Boardrooms need to focus their efforts on instilling the right culture to protect their business interests and boost their bottom lines, a report out today argues.
Based on discussions with chairmen, chief executives, investors and stakeholders, the research from the Financial Reporting Council (FRC) made seven key observations which needed to be acknowledged to improve corporate culture.
Among these observations was the need for leaders to personally embody the desired company culture, for values and incentives to be aligned to culture and for culture to be better evaluated and measured in organisations.
"A healthy culture both protects and generates value," wrote Sir Winfried Bischoff, chairman of the FRC, in his foreword to the report. "It is therefore important to have a continuous focus on culture, rather than wait for a crisis."
Welcoming the report's findings, Peter Swabey, policy and research director at the Institute of Chartered Secretaries and Administrators (ICSA), said: "Given the unprecedented level of mistrust in business that we have seen in recent years it is essential that companies recognise that stakeholders are looking for openness and integrity and that a strong, accountable culture can produce genuine business benefits. Governance is vital to this."
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Previous research from ICSA had found the proportion of companies actively addressing culture in the boardroom has increased recently, going from less than two-thirds (64 per cent) of those it surveyed last summer to four in five (82 per cent) this summer.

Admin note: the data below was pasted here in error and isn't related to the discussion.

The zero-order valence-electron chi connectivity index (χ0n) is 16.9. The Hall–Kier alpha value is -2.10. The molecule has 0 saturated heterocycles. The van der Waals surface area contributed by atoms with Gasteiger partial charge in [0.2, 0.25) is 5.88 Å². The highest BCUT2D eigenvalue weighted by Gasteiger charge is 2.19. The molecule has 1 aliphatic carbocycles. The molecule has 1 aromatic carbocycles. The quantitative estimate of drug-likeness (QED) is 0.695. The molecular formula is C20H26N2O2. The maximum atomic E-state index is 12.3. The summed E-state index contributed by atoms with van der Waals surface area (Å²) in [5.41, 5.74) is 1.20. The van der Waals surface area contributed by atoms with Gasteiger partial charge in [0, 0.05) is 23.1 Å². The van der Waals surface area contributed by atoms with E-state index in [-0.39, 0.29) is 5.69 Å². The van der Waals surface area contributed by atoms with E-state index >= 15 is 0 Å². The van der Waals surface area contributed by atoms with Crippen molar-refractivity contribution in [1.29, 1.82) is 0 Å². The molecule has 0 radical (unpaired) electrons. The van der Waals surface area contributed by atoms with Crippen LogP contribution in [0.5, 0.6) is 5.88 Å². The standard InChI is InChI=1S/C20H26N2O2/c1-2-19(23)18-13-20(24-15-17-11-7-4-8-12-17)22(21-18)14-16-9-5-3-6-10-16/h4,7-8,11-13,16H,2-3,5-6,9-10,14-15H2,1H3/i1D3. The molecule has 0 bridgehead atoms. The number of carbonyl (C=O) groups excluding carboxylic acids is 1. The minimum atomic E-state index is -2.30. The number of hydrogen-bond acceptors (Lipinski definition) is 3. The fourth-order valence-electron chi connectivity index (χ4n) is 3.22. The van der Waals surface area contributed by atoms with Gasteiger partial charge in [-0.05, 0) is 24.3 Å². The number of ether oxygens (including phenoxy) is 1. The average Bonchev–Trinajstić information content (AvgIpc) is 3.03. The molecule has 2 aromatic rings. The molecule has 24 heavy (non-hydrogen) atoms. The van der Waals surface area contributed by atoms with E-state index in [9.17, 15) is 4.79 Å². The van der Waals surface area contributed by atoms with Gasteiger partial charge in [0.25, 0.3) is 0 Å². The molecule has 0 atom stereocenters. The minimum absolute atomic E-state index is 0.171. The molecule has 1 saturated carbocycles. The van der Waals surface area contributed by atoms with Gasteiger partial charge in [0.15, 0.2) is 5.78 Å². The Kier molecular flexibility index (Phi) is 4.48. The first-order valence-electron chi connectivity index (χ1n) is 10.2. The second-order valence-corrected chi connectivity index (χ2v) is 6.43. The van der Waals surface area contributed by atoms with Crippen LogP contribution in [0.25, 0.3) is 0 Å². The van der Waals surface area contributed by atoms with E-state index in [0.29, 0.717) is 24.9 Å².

However, a report by Independent Audit launched in conjunction with the FRC's work discovered more than half (53 per cent) of chairman thought their boards could be doing more to consider their role on culture.
Hywel Ball, EY's managing partner of assurance, UK & Ireland, called company culture an "intangible asset" which "is also increasingly part of how businesses are valued by investors".
Ball continued: "Shareholders are hungry for new and greater insights on a much wider range of non-financial matters and are increasingly factoring organisational culture into their investment decisions."
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Mark Goyder, founder and chief executive of Tomorrow’s Company, added:
For too long the high priests of shareholder value have told us that we must worship at the altar of financial analysis. Now, at last, after Enron, Libor, Volkswagen and others, boards and investors alike recognise that what most threatens shareholder value is to neglect the purpose, values, relationships and the human side of a business.